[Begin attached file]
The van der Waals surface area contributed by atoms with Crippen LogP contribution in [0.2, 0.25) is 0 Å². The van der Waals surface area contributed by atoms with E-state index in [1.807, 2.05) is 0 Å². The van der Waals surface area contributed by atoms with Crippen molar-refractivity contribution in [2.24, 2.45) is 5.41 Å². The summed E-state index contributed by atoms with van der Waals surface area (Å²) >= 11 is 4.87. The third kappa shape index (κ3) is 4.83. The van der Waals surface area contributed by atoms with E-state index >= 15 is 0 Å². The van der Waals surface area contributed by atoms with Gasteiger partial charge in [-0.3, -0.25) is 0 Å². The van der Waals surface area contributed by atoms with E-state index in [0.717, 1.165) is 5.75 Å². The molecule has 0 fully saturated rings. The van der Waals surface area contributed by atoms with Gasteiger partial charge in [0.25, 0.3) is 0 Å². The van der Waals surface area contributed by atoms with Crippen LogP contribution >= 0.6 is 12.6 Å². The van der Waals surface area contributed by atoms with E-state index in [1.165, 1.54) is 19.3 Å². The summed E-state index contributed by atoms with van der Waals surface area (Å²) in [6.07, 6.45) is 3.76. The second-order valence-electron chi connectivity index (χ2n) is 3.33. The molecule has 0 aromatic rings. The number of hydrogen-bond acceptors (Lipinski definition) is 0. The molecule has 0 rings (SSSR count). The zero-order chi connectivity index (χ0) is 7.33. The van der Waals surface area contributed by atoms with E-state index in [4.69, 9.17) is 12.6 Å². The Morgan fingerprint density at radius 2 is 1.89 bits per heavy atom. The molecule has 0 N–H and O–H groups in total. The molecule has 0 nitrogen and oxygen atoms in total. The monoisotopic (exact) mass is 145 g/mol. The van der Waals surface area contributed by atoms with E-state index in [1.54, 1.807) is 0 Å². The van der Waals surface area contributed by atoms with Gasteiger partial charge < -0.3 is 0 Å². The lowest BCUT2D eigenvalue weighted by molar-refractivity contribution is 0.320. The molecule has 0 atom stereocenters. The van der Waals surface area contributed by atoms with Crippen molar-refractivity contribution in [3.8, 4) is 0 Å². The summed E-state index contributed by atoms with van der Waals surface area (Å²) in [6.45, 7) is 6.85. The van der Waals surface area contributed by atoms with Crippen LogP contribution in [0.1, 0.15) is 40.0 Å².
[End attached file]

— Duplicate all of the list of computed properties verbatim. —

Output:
The van der Waals surface area contributed by atoms with Crippen LogP contribution in [0.2, 0.25) is 0 Å². The van der Waals surface area contributed by atoms with E-state index in [1.807, 2.05) is 0 Å². The van der Waals surface area contributed by atoms with Crippen molar-refractivity contribution in [2.24, 2.45) is 5.41 Å². The summed E-state index contributed by atoms with van der Waals surface area (Å²) >= 11 is 4.87. The third kappa shape index (κ3) is 4.83. The van der Waals surface area contributed by atoms with E-state index >= 15 is 0 Å². The van der Waals surface area contributed by atoms with Gasteiger partial charge in [-0.3, -0.25) is 0 Å². The van der Waals surface area contributed by atoms with E-state index in [0.717, 1.165) is 5.75 Å². The molecule has 0 fully saturated rings. The van der Waals surface area contributed by atoms with Gasteiger partial charge in [0.25, 0.3) is 0 Å². The van der Waals surface area contributed by atoms with Crippen LogP contribution >= 0.6 is 12.6 Å². The van der Waals surface area contributed by atoms with E-state index in [1.165, 1.54) is 19.3 Å². The summed E-state index contributed by atoms with van der Waals surface area (Å²) in [6.07, 6.45) is 3.76. The second-order valence-electron chi connectivity index (χ2n) is 3.33. The molecule has 0 aromatic rings. The number of hydrogen-bond acceptors (Lipinski definition) is 0. The molecule has 0 rings (SSSR count). The zero-order chi connectivity index (χ0) is 7.33. The van der Waals surface area contributed by atoms with E-state index in [4.69, 9.17) is 12.6 Å². The Morgan fingerprint density at radius 2 is 1.89 bits per heavy atom. The molecule has 0 N–H and O–H groups in total. The molecule has 0 nitrogen and oxygen atoms in total. The monoisotopic (exact) mass is 145 g/mol. The van der Waals surface area contributed by atoms with E-state index in [1.54, 1.807) is 0 Å². The van der Waals surface area contributed by atoms with Gasteiger partial charge < -0.3 is 0 Å². The lowest BCUT2D eigenvalue weighted by molar-refractivity contribution is 0.320. The molecule has 0 atom stereocenters. The van der Waals surface area contributed by atoms with Crippen molar-refractivity contribution in [3.8, 4) is 0 Å². The summed E-state index contributed by atoms with van der Waals surface area (Å²) in [6.45, 7) is 6.85. The van der Waals surface area contributed by atoms with Crippen LogP contribution in [0.1, 0.15) is 40.0 Å².